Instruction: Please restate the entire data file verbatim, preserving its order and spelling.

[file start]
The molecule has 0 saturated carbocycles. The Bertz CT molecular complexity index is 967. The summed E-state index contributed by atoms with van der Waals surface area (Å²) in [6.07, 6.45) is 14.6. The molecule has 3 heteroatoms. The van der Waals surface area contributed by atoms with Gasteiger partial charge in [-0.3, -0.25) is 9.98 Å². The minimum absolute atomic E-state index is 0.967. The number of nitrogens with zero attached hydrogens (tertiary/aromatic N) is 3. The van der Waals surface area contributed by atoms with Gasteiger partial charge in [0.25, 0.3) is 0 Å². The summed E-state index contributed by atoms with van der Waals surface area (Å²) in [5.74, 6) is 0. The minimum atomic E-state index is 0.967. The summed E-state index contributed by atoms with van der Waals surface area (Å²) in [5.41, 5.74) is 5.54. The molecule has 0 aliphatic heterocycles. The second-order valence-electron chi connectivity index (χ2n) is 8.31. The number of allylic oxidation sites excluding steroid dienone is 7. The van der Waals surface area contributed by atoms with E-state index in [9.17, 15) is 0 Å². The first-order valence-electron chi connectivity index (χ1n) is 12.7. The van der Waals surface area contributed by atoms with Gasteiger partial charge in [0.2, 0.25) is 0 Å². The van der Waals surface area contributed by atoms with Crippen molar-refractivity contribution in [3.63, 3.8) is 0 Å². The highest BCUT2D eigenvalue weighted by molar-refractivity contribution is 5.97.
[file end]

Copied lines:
The molecule has 0 saturated carbocycles. The Bertz CT molecular complexity index is 967. The summed E-state index contributed by atoms with van der Waals surface area (Å²) in [6.07, 6.45) is 14.6. The molecule has 3 heteroatoms. The van der Waals surface area contributed by atoms with Gasteiger partial charge in [-0.3, -0.25) is 9.98 Å². The minimum absolute atomic E-state index is 0.967. The number of nitrogens with zero attached hydrogens (tertiary/aromatic N) is 3. The van der Waals surface area contributed by atoms with Gasteiger partial charge in [0.25, 0.3) is 0 Å². The summed E-state index contributed by atoms with van der Waals surface area (Å²) in [5.74, 6) is 0. The minimum atomic E-state index is 0.967. The summed E-state index contributed by atoms with van der Waals surface area (Å²) in [5.41, 5.74) is 5.54. The molecule has 0 aliphatic heterocycles. The second-order valence-electron chi connectivity index (χ2n) is 8.31. The number of allylic oxidation sites excluding steroid dienone is 7. The van der Waals surface area contributed by atoms with E-state index in [9.17, 15) is 0 Å². The first-order valence-electron chi connectivity index (χ1n) is 12.7. The van der Waals surface area contributed by atoms with Gasteiger partial charge in [0.2, 0.25) is 0 Å². The van der Waals surface area contributed by atoms with Crippen molar-refractivity contribution in [3.63, 3.8) is 0 Å². The highest BCUT2D eigenvalue weighted by molar-refractivity contribution is 5.97.